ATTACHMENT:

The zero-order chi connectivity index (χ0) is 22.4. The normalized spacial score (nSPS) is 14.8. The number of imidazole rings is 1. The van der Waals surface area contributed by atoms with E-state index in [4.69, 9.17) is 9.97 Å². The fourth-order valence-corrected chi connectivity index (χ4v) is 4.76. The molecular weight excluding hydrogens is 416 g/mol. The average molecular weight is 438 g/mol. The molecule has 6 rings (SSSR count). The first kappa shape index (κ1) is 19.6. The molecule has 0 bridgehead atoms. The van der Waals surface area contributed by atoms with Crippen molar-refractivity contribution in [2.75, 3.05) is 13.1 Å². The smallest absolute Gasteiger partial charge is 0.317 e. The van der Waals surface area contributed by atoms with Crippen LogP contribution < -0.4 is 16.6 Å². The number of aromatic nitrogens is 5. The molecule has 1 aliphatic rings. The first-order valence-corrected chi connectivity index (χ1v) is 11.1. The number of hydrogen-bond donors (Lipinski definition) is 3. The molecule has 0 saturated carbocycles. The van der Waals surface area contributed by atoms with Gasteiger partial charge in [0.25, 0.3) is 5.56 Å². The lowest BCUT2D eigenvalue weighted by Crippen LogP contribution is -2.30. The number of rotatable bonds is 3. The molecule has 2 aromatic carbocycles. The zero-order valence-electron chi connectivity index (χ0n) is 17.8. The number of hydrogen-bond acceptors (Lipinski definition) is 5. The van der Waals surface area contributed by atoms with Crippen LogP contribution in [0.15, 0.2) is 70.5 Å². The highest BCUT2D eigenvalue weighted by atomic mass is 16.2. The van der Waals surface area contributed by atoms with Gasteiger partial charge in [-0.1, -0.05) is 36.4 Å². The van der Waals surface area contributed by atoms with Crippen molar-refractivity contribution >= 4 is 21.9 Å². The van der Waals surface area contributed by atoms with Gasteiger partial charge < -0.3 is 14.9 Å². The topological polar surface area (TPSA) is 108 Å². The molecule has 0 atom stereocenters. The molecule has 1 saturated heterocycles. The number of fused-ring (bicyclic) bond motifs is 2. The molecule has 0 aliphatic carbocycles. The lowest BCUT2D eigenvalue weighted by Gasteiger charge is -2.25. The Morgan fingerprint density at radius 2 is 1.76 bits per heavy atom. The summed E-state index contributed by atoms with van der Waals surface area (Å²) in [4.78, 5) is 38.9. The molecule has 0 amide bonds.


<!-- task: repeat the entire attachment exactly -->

The zero-order chi connectivity index (χ0) is 22.4. The normalized spacial score (nSPS) is 14.8. The number of imidazole rings is 1. The van der Waals surface area contributed by atoms with E-state index in [4.69, 9.17) is 9.97 Å². The fourth-order valence-corrected chi connectivity index (χ4v) is 4.76. The molecular weight excluding hydrogens is 416 g/mol. The average molecular weight is 438 g/mol. The molecule has 6 rings (SSSR count). The first kappa shape index (κ1) is 19.6. The molecule has 0 bridgehead atoms. The van der Waals surface area contributed by atoms with Crippen molar-refractivity contribution in [2.75, 3.05) is 13.1 Å². The smallest absolute Gasteiger partial charge is 0.317 e. The van der Waals surface area contributed by atoms with Crippen LogP contribution < -0.4 is 16.6 Å². The number of aromatic nitrogens is 5. The molecule has 1 aliphatic rings. The first-order valence-corrected chi connectivity index (χ1v) is 11.1. The number of hydrogen-bond donors (Lipinski definition) is 3. The molecule has 0 saturated carbocycles. The van der Waals surface area contributed by atoms with Gasteiger partial charge in [0.25, 0.3) is 5.56 Å². The lowest BCUT2D eigenvalue weighted by Crippen LogP contribution is -2.30. The number of rotatable bonds is 3. The molecule has 2 aromatic carbocycles. The zero-order valence-electron chi connectivity index (χ0n) is 17.8. The number of hydrogen-bond acceptors (Lipinski definition) is 5. The van der Waals surface area contributed by atoms with Crippen LogP contribution in [0.15, 0.2) is 70.5 Å². The highest BCUT2D eigenvalue weighted by atomic mass is 16.2. The van der Waals surface area contributed by atoms with Gasteiger partial charge in [-0.1, -0.05) is 36.4 Å². The van der Waals surface area contributed by atoms with Crippen molar-refractivity contribution >= 4 is 21.9 Å². The van der Waals surface area contributed by atoms with Gasteiger partial charge < -0.3 is 14.9 Å². The topological polar surface area (TPSA) is 108 Å². The molecule has 0 atom stereocenters. The molecule has 1 saturated heterocycles. The number of fused-ring (bicyclic) bond motifs is 2. The molecule has 0 aliphatic carbocycles. The lowest BCUT2D eigenvalue weighted by Gasteiger charge is -2.25. The Morgan fingerprint density at radius 2 is 1.76 bits per heavy atom. The summed E-state index contributed by atoms with van der Waals surface area (Å²) in [4.78, 5) is 38.9. The molecule has 0 amide bonds.